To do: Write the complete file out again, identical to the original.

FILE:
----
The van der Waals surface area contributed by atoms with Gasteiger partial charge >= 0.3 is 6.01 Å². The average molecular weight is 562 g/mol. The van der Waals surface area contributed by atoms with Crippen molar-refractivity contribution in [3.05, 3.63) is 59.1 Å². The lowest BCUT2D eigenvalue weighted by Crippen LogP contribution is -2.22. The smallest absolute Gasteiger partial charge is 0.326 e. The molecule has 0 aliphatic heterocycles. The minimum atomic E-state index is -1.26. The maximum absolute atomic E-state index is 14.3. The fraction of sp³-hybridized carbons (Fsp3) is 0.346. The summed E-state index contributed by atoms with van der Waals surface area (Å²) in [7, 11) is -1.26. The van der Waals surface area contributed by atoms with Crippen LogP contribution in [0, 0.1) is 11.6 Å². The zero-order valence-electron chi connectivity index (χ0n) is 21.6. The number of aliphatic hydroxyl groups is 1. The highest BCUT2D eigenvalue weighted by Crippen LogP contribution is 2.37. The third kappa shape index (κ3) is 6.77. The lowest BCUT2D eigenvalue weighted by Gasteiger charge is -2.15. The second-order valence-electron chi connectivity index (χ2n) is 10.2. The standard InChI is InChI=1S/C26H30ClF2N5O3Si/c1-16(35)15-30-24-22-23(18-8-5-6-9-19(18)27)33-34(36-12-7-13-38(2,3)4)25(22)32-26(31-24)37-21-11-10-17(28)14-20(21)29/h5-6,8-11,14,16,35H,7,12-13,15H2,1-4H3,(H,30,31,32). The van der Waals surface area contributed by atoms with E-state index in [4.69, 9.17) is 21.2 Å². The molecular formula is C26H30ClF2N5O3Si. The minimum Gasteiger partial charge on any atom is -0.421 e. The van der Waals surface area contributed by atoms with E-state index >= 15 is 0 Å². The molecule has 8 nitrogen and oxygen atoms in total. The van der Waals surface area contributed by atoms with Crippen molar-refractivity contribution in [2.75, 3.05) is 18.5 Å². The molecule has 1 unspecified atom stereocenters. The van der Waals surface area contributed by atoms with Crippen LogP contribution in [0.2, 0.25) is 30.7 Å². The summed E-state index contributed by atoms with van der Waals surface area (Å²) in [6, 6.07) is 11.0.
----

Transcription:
The van der Waals surface area contributed by atoms with Gasteiger partial charge >= 0.3 is 6.01 Å². The average molecular weight is 562 g/mol. The van der Waals surface area contributed by atoms with Crippen molar-refractivity contribution in [3.05, 3.63) is 59.1 Å². The lowest BCUT2D eigenvalue weighted by Crippen LogP contribution is -2.22. The smallest absolute Gasteiger partial charge is 0.326 e. The molecule has 0 aliphatic heterocycles. The minimum atomic E-state index is -1.26. The maximum absolute atomic E-state index is 14.3. The fraction of sp³-hybridized carbons (Fsp3) is 0.346. The summed E-state index contributed by atoms with van der Waals surface area (Å²) in [7, 11) is -1.26. The van der Waals surface area contributed by atoms with Crippen LogP contribution in [0, 0.1) is 11.6 Å². The zero-order valence-electron chi connectivity index (χ0n) is 21.6. The number of aliphatic hydroxyl groups is 1. The highest BCUT2D eigenvalue weighted by Crippen LogP contribution is 2.37. The third kappa shape index (κ3) is 6.77. The lowest BCUT2D eigenvalue weighted by Gasteiger charge is -2.15. The second-order valence-electron chi connectivity index (χ2n) is 10.2. The standard InChI is InChI=1S/C26H30ClF2N5O3Si/c1-16(35)15-30-24-22-23(18-8-5-6-9-19(18)27)33-34(36-12-7-13-38(2,3)4)25(22)32-26(31-24)37-21-11-10-17(28)14-20(21)29/h5-6,8-11,14,16,35H,7,12-13,15H2,1-4H3,(H,30,31,32). The van der Waals surface area contributed by atoms with E-state index in [4.69, 9.17) is 21.2 Å². The molecular formula is C26H30ClF2N5O3Si. The minimum Gasteiger partial charge on any atom is -0.421 e. The van der Waals surface area contributed by atoms with E-state index >= 15 is 0 Å². The molecule has 8 nitrogen and oxygen atoms in total. The van der Waals surface area contributed by atoms with Crippen molar-refractivity contribution in [2.75, 3.05) is 18.5 Å². The molecule has 1 unspecified atom stereocenters. The van der Waals surface area contributed by atoms with Crippen LogP contribution in [0.2, 0.25) is 30.7 Å². The summed E-state index contributed by atoms with van der Waals surface area (Å²) in [6, 6.07) is 11.0.